2. Identify and avoid preachers and teachers who do not believe the word of God, or who profess to believe it but, practically, deny it by their preaching and teaching.

 

  • Romans 16:17-18 Now I beseech you, brethren, mark them which cause divisions and offences contrary to the doctrine which ye have learned; and avoid them. 18For they that are such serve not our Lord Jesus Christ, but their own belly; and by good words and fair speeches deceive the hearts of the simple.
  • Philippians 3:18-19 (For many walk, of whom I have told you often, and now tell you even weeping, that they are the enemies of the cross of Christ: 19Whose end is destruction, whose God is their belly, and whose glory is in their shame, who mind earthly things.)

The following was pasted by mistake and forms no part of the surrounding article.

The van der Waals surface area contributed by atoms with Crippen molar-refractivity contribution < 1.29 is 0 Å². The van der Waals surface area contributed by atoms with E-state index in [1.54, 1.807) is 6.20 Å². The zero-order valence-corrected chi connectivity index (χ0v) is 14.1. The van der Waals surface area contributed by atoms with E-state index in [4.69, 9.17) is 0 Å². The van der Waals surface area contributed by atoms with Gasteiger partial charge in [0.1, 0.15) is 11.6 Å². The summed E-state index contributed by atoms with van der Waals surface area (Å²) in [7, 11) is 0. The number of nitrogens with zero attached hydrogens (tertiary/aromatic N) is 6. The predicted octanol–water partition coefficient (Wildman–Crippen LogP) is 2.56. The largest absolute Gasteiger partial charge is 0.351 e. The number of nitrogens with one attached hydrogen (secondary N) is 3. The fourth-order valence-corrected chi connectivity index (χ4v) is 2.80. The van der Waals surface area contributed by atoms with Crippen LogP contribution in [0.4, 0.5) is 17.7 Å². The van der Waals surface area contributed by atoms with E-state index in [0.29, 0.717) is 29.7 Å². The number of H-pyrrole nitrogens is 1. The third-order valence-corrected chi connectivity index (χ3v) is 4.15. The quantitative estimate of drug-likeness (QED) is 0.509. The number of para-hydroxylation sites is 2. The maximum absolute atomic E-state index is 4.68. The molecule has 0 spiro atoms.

• Matthew 7:15 Beware of false prophets, which come to you in sheep’s clothing, but inwardly they are ravening wolves.

 

  1. Judge the “fruit” quickly and accurately by the standard of absolute truth.

 

  • John 17:17 Sanctify them through thy truth: thy word is truth.
  • 1 Thessalonians 5:21 Prove all things; hold fast that which is good.

 

The Liberal teaching that we are not to judge whether or not a doctrine is true is nothing but a Satanic snare for those who are too lazy to “search the scriptures.”  The problem is that it works in many cases.  Christians buy the world’s teaching over the Bible all too often.  This is why they stick with this tactic.  This is why apostate “Christians” are given a hearing over Bible believing Christians any day, but when one person crosses a Bible believer and begins to hear the truth’s of God’s word, they are refreshed and curious.  The Devil just has to get Bible believers to keep quiet.